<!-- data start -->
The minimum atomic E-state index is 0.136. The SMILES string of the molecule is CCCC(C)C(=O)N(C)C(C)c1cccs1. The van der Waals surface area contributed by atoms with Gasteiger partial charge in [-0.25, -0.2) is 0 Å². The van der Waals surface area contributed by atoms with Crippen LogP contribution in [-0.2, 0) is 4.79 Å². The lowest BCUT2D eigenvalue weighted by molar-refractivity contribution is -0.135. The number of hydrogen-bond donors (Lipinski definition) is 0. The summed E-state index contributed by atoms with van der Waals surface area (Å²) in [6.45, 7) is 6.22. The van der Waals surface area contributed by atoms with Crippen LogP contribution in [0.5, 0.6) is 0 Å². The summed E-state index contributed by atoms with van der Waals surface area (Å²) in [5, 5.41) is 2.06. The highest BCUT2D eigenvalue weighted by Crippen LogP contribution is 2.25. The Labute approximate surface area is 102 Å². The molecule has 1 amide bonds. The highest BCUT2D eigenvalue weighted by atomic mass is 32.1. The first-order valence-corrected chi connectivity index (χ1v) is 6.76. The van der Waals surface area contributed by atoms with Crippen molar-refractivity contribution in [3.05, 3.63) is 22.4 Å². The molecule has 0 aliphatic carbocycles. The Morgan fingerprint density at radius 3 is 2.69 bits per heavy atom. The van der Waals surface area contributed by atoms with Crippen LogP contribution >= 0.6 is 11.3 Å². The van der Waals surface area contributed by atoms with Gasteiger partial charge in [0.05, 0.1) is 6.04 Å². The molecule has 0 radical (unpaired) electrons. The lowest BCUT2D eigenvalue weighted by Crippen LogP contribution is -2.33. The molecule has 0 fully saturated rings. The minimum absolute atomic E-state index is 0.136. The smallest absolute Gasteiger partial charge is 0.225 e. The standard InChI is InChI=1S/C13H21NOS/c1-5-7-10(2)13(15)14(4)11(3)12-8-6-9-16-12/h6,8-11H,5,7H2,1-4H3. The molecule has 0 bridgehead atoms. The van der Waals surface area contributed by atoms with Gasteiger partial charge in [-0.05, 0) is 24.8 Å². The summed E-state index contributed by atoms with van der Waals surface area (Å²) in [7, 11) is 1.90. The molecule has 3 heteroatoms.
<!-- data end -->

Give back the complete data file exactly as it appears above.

The minimum atomic E-state index is 0.136. The SMILES string of the molecule is CCCC(C)C(=O)N(C)C(C)c1cccs1. The van der Waals surface area contributed by atoms with Gasteiger partial charge in [-0.25, -0.2) is 0 Å². The van der Waals surface area contributed by atoms with Crippen LogP contribution in [-0.2, 0) is 4.79 Å². The lowest BCUT2D eigenvalue weighted by molar-refractivity contribution is -0.135. The number of hydrogen-bond donors (Lipinski definition) is 0. The summed E-state index contributed by atoms with van der Waals surface area (Å²) in [6.45, 7) is 6.22. The van der Waals surface area contributed by atoms with Crippen LogP contribution in [0.5, 0.6) is 0 Å². The summed E-state index contributed by atoms with van der Waals surface area (Å²) in [5, 5.41) is 2.06. The highest BCUT2D eigenvalue weighted by Crippen LogP contribution is 2.25. The Labute approximate surface area is 102 Å². The molecule has 1 amide bonds. The highest BCUT2D eigenvalue weighted by atomic mass is 32.1. The first-order valence-corrected chi connectivity index (χ1v) is 6.76. The van der Waals surface area contributed by atoms with Crippen molar-refractivity contribution in [3.05, 3.63) is 22.4 Å². The molecule has 0 aliphatic carbocycles. The Morgan fingerprint density at radius 3 is 2.69 bits per heavy atom. The van der Waals surface area contributed by atoms with Crippen LogP contribution >= 0.6 is 11.3 Å². The van der Waals surface area contributed by atoms with Gasteiger partial charge in [0.05, 0.1) is 6.04 Å². The molecule has 0 radical (unpaired) electrons. The lowest BCUT2D eigenvalue weighted by Crippen LogP contribution is -2.33. The molecule has 0 fully saturated rings. The minimum absolute atomic E-state index is 0.136. The smallest absolute Gasteiger partial charge is 0.225 e. The standard InChI is InChI=1S/C13H21NOS/c1-5-7-10(2)13(15)14(4)11(3)12-8-6-9-16-12/h6,8-11H,5,7H2,1-4H3. The molecule has 0 bridgehead atoms. The van der Waals surface area contributed by atoms with Gasteiger partial charge in [-0.05, 0) is 24.8 Å². The summed E-state index contributed by atoms with van der Waals surface area (Å²) in [7, 11) is 1.90. The molecule has 3 heteroatoms.